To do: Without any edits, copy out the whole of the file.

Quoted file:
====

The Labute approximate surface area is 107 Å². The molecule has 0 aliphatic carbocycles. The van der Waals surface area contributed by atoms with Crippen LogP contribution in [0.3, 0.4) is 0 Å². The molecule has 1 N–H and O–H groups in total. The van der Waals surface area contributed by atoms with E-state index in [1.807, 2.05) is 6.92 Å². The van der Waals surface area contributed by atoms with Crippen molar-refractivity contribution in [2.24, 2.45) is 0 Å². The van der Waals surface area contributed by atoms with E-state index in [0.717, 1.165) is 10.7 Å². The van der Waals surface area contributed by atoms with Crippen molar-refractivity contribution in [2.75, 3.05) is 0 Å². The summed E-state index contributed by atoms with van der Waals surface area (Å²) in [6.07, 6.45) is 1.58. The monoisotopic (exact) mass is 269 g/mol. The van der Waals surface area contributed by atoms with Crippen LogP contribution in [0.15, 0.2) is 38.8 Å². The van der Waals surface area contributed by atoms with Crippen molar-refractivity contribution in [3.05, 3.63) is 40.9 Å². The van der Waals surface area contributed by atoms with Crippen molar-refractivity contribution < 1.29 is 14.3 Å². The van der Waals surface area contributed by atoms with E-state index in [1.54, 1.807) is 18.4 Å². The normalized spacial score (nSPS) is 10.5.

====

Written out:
The Labute approximate surface area is 107 Å². The molecule has 0 aliphatic carbocycles. The van der Waals surface area contributed by atoms with Crippen LogP contribution in [0.3, 0.4) is 0 Å². The molecule has 1 N–H and O–H groups in total. The van der Waals surface area contributed by atoms with E-state index in [1.807, 2.05) is 6.92 Å². The van der Waals surface area contributed by atoms with Crippen molar-refractivity contribution in [2.24, 2.45) is 0 Å². The van der Waals surface area contributed by atoms with E-state index in [0.717, 1.165) is 10.7 Å². The van der Waals surface area contributed by atoms with Crippen molar-refractivity contribution in [2.75, 3.05) is 0 Å². The summed E-state index contributed by atoms with van der Waals surface area (Å²) in [6.07, 6.45) is 1.58. The monoisotopic (exact) mass is 269 g/mol. The van der Waals surface area contributed by atoms with Crippen LogP contribution in [0.15, 0.2) is 38.8 Å². The van der Waals surface area contributed by atoms with Crippen molar-refractivity contribution in [3.05, 3.63) is 40.9 Å². The van der Waals surface area contributed by atoms with Crippen molar-refractivity contribution < 1.29 is 14.3 Å². The van der Waals surface area contributed by atoms with E-state index in [1.54, 1.807) is 18.4 Å². The normalized spacial score (nSPS) is 10.5.